Story by Ian Guerin
South Carolina’s Grand Strand took maybe its biggest leap toward the future in the 1980s.
The 50-plus miles of beaches between the state’s northern border and Georgetown went from a small number of high-rise hotels and condo units to dozens. Entertainment options shot up, too, as the high number of visitors each year found more and more reasons to head to Myrtle Beach.
As for the golf, well, the expansion there was almost comical. Horry County had a full-time population of fewer than 150,000 people by the end of the decade. By that same time, it was also sporting nearly 50 courses.
The next installment of a five-part series looks at the best clubs that opened during the 1980s, and how they affected the landscape during yet another big rush.
HERITAGE PLANTATION (1986)
Dan Maples might as well have moved his design offices to the Myrtle Beach area during the 1980s. In that span, he was responsible for laying out nine courses in the metropolitan market, and his work at Heritage stands out as some of his best. Built on what was formerly two working plantations, the track winds through a massive property.
The playable functionality of Heritage certainly matches all that space. From the back tees, visitors are facing a distance of more than 7,100 yards, with even the middle tees setting up from more than 6,300. It has prompted nods among the top 100 national courses three times.
PAWLEYS PLANTATION GOLF & COUNTRY CLUB (1988)
The Nicklaus Design company now boasts courses in 45 countries, but the Golden Bear’s first foray into the Grand Strand added some serious clout to a market that was clamoring for more of a leg up from the biggest names in the game. Jack Nicklaus’ architecture at Pawleys Plantation did just that.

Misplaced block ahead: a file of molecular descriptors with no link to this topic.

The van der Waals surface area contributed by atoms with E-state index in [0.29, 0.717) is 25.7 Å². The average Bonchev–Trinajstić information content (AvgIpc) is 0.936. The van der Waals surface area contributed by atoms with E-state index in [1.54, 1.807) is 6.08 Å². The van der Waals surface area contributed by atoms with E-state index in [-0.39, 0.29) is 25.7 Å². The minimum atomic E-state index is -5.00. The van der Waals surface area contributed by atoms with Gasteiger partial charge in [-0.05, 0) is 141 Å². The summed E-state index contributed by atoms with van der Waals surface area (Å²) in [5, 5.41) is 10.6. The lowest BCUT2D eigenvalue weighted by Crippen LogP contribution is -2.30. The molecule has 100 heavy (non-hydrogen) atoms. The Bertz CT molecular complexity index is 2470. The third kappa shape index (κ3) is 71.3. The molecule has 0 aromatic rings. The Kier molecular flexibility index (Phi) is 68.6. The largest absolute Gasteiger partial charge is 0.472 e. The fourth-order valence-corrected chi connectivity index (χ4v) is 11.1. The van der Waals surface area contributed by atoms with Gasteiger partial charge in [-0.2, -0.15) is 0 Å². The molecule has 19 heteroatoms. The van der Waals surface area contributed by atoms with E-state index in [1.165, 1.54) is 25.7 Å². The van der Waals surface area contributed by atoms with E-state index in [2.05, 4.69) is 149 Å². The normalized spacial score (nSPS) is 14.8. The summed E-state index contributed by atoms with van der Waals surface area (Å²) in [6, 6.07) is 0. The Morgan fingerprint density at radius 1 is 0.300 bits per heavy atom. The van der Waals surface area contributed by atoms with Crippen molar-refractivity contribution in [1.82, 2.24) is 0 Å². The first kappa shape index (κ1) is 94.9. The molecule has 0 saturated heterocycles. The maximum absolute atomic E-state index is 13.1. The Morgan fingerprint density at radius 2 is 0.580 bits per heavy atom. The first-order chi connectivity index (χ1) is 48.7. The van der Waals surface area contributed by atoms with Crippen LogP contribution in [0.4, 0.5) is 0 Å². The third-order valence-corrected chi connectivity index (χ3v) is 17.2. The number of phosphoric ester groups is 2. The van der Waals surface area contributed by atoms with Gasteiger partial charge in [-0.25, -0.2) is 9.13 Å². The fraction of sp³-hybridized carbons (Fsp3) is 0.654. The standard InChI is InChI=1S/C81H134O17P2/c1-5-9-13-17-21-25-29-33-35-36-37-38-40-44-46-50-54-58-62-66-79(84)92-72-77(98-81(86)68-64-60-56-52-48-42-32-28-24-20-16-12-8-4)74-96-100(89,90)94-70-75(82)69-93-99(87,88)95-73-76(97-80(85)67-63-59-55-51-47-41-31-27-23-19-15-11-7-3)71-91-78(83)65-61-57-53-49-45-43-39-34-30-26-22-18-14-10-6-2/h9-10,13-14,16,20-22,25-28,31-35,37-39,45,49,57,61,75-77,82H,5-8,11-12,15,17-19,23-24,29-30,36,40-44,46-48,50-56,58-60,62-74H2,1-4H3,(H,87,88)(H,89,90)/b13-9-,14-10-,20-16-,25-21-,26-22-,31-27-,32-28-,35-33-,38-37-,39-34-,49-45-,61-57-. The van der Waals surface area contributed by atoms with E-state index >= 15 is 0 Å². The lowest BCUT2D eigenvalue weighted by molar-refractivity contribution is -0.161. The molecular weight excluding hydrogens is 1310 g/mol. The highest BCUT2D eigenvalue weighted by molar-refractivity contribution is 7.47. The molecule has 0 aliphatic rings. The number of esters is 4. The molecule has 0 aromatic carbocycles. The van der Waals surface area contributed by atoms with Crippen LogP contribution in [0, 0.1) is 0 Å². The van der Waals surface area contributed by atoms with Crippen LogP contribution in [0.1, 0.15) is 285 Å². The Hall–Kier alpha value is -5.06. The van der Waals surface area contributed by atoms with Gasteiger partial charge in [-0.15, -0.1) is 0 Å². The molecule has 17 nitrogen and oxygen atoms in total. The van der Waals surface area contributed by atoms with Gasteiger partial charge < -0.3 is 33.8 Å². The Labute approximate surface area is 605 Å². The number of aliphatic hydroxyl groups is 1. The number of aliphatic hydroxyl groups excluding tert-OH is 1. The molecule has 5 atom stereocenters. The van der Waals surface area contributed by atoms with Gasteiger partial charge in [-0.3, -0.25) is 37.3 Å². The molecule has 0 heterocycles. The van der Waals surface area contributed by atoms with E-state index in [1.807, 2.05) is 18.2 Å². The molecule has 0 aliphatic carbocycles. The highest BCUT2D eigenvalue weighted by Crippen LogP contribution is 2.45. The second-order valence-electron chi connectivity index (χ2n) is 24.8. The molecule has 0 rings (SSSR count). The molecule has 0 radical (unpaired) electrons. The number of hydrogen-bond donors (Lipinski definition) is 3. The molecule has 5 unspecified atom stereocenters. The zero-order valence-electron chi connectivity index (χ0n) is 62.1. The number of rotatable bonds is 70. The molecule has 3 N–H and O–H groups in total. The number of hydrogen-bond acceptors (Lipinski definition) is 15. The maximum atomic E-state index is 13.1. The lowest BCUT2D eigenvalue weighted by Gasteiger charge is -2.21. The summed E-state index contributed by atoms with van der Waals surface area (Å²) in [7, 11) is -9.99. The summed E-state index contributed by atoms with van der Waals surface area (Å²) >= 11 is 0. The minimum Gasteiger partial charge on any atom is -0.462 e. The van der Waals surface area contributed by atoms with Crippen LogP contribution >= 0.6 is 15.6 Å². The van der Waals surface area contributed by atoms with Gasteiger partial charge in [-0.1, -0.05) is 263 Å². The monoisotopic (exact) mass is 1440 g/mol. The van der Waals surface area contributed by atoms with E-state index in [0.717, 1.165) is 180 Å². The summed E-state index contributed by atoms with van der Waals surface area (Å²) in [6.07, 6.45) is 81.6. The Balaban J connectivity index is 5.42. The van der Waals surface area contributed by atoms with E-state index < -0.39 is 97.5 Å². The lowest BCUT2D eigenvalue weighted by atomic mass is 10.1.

What it also accomplished was continuing a somewhat brief, yet influential, trend of difficult course openings that separated the weekend duffers from the better players. Pawleys Plantation has been tamed some in recent years, but its place among the hardest courses in and around Myrtle Beach remains.
WILLBROOK PLANTATION (1988)
Maples was at it again, bolstering what would eventually become another member of the famed Waccamaw Golf Trail. And much like his design at Heritage, Willbrook incorporated a piece of land with as much historical significance as its prospects for the future. The Lowcountry marshes and wetlands were once home to a pair of plantations, and some of the slaves who worked the land are memorialized alongside family members who returned after they were freed.
Several historical markers adorn a track that weaves itself through the pristine terrain. The centuries-old oak forest still surrounds most of the holes, and protected greens mean a give-and-take approach to the round.
PRESTWICK COUNTRY CLUB (1989)
Nearly three decades after Prestwick first opened its gates, the course is still wowing some of the most educated golf experts in the state. It placed its Nos. 9 and 18 holes on the Perfect Round, a joint project between Myrtle Beach Golf Trips and the South Carolina Golf Course Ratings Panel that named the top 18 holes on the Grand Strand.
Prestwick, though, isn’t a two-hit wonder. Pete and P.B. Dye’s lone combined effort locally combines stellar visuals wrapped around water and waste areas, elevated surfaces and wooded bunkering.